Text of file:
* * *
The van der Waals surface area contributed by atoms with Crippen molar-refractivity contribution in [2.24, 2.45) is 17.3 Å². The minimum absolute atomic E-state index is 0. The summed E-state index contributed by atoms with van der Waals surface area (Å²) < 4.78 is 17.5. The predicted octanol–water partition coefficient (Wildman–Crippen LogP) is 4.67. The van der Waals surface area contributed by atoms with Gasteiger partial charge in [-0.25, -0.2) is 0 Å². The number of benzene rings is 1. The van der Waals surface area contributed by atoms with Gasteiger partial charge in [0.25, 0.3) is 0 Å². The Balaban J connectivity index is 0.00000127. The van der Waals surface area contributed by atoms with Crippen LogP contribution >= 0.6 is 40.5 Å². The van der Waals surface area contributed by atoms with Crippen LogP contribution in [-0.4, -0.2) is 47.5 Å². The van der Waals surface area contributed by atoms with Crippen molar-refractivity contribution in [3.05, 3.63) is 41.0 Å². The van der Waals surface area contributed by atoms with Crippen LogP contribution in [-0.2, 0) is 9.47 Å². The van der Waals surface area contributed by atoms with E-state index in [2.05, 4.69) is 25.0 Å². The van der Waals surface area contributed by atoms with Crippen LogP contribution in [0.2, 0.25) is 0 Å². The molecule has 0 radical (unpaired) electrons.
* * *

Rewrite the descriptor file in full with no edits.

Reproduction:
The van der Waals surface area contributed by atoms with Crippen molar-refractivity contribution in [2.24, 2.45) is 17.3 Å². The minimum absolute atomic E-state index is 0. The summed E-state index contributed by atoms with van der Waals surface area (Å²) < 4.78 is 17.5. The predicted octanol–water partition coefficient (Wildman–Crippen LogP) is 4.67. The van der Waals surface area contributed by atoms with Gasteiger partial charge in [-0.25, -0.2) is 0 Å². The number of benzene rings is 1. The van der Waals surface area contributed by atoms with Gasteiger partial charge in [0.25, 0.3) is 0 Å². The Balaban J connectivity index is 0.00000127. The van der Waals surface area contributed by atoms with Crippen LogP contribution >= 0.6 is 40.5 Å². The van der Waals surface area contributed by atoms with Crippen LogP contribution in [-0.4, -0.2) is 47.5 Å². The van der Waals surface area contributed by atoms with Crippen molar-refractivity contribution in [3.05, 3.63) is 41.0 Å². The van der Waals surface area contributed by atoms with Crippen LogP contribution in [-0.2, 0) is 9.47 Å². The van der Waals surface area contributed by atoms with E-state index in [2.05, 4.69) is 25.0 Å². The van der Waals surface area contributed by atoms with Crippen LogP contribution in [0.2, 0.25) is 0 Å². The molecule has 0 radical (unpaired) electrons.